Companies both large and small are promoting a “don’t buy/invest in any gear or software” just “pay us per month and we’ll share our cool stuff we have with you” model. This is opposed to a “buy you own” approach which is possibly more traditional to your organisations whether large or small.
These companies set up a shared system/platform) that they then slice up and sell to customers. The concept of “shared systems” has been around since the early days of IT. In fact, early computers were mainly shared system because the workstation/PC didn’t exist yet! What has changed is effectively who owns what.
While there are exceptions, such a system refers to “software as a service” or “hardware as a service” that satisfies some key criteria I define as:
- You don’t own anything; you rent space/capacity – effectively a privilege of using said service.
- Other customers use the same system (it is a homogenous service).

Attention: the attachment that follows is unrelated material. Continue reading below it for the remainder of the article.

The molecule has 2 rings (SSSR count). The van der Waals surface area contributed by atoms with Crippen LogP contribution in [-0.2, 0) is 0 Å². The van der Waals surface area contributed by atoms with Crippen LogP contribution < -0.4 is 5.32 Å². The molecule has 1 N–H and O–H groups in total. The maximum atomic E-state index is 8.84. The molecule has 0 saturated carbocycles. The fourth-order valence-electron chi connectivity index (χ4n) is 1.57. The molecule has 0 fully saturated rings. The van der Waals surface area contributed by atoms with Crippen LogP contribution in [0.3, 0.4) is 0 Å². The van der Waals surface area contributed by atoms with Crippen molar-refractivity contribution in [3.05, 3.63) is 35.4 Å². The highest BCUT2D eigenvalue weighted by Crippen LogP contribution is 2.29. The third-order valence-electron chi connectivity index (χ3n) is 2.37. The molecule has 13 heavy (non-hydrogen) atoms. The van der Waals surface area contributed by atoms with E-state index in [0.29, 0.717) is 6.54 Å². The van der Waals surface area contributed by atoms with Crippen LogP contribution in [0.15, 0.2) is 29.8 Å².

- The system is off site (often in another country) and accessible only via the internet, often the web – some very good points to this, but there are risks and concerns for businesses to address.
- You have limited (if any) control over how the system operates – your business processes match the system, not the other way around.
- You pay for (rent) the service on an on-going basis and if you stop, you usually lose your access.
So a customer is paying for the use of software or a system. That system could be processing power to run a website, it could be a web based accounting package, it could be file storage or it could be an email marketing tool – there are tons of examples. Whatever service/system it is your purchasing, this way of buying makes it somewhat simpler for people to see, focus on what is important to them, and make a decision on, and ultimately use. How any why? Does it make sense to go Cloud?
In my next post I’ll dive deeper into that. Stay tuned.